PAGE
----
Google has removed 32 malicious extensions from the Chrome Web Store that may alter search results and deliver spam or unwanted ads. Collectively, they come with a download count of 75 million.

The extensions had legitimate features to keep users unaware of the malicious behavior that came in the obfuscated code to deliver the payloads.

Cybersecurity researcher Wladimir Palant analyzed the PDF Toolbox extension (2 million downloads) available on Chrome Web Store and found that it included code disguised as a legitimate extension API wrapper.

In a writing mid-May, the researcher explains that the code allowed the “serasearchtop[.]com” to inject arbitrary JavaScript code into any website visited by the user.

The potential for abuse ranges from inserting advertisements into web pages to stealing sensitive information. However, Palant did not observe any malicious activity, so the purpose of the code remained unclear.

The researcher also noticed that the code was configured to activate 24 hours after installing the extension, a behavior usually associated with malicious intent.

A few days ago, Palant published a monitoring station on the case to alert that he had discovered the same suspicious code in 18 other Chrome extensions with a total number of downloads of 55 million. Here are some examples :

  • Autoskip for Youtube – 9 million active users
  • Soundboost – 6.9 million active users
  • Block Crystal Ad – 6.8 million active users
  • Dynamic VPN – 5.6 million active users
  • Clipboard Helper – 3.5 million active users
  • Maxi Refresher – 3.5 million active users

At the time Palant published the second article, all extensions were still available in the Chrome Web Store.

The most popular malicious extension
The most popular malicious extension (avast)

Continuing its investigation, Palant found two variants of the code: one impersonating the Polyfill API of Mozilla’s WebExtension browser, and another impersonating the Day.js library.

However, both versions had the same mechanism for injecting arbitrary JS code involving serasearchtop[.]com.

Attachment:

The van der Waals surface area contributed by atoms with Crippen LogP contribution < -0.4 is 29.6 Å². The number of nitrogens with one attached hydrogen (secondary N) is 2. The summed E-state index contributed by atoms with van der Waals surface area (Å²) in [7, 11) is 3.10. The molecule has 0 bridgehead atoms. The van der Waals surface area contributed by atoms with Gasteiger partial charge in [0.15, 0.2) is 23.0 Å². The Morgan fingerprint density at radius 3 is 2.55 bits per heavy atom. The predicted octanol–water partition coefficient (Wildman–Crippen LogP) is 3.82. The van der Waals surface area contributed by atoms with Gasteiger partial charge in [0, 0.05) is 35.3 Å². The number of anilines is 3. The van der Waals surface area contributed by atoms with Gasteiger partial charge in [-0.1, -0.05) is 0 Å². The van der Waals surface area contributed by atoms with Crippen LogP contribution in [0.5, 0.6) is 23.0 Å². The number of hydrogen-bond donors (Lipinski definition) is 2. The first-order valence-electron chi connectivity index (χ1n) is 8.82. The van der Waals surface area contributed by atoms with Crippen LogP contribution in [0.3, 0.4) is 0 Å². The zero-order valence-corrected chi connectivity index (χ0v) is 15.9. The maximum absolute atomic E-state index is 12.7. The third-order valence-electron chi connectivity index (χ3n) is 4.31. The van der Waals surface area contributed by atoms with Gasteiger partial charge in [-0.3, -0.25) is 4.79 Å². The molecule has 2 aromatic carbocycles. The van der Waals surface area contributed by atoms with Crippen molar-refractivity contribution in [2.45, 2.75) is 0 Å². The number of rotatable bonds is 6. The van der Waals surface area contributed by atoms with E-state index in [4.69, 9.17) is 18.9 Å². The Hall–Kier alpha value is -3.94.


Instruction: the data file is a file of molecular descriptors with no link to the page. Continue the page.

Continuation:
Although the researcher did not observe any clear malicious activity, he noted that there are numerous reports and user reviews on the Web Store indicating that the extensions perform redirects and hijack search results.

Despite its attempts to report the suspicious extensions to Google, they remained available to Chrom Web Store users.

Earlier today, however, cybersecurity firm Avast said it reported the extensions to Google after confirming their malicious nature and expanding the list to 32 entries. Collectively, these have seen 75 million installs.

Avast said that while extensions appear harmless to unsuspecting users, they are adware that hijacks search results to display sponsored links and paid results, sometimes even serving malicious links.

Responding to a request for comment from BleepingComputer before Avast released its findings, a Google spokesperson said “the reported extensions have been removed from the Chrome Web Store.”

“We take security and privacy claims against extensions seriously, and when we find extensions that violate our policies, we take appropriate action.”

“The Chrome Web Store has policies in place to ensure user safety that all developers must adhere to,” the Google representative told BleepingComputer.

Avast highlights the significant impact of the extensions, which targeted tens of thousands of its customers, and potentially millions worldwide.

For its customers, Avast has selectively neutralized only malicious elements within extensions, letting legitimate functionality continue to function uninterrupted.

While the 75 million downloads look worrying, the company suspects the number has been “artificially inflated”. A full list of malicious extensions (IDs) can be found at Avast’s report.

Users should note that removing extensions from the Chrome Web Store does not automatically disable or uninstall them from their browsers, so manual action is required to eliminate the risk.

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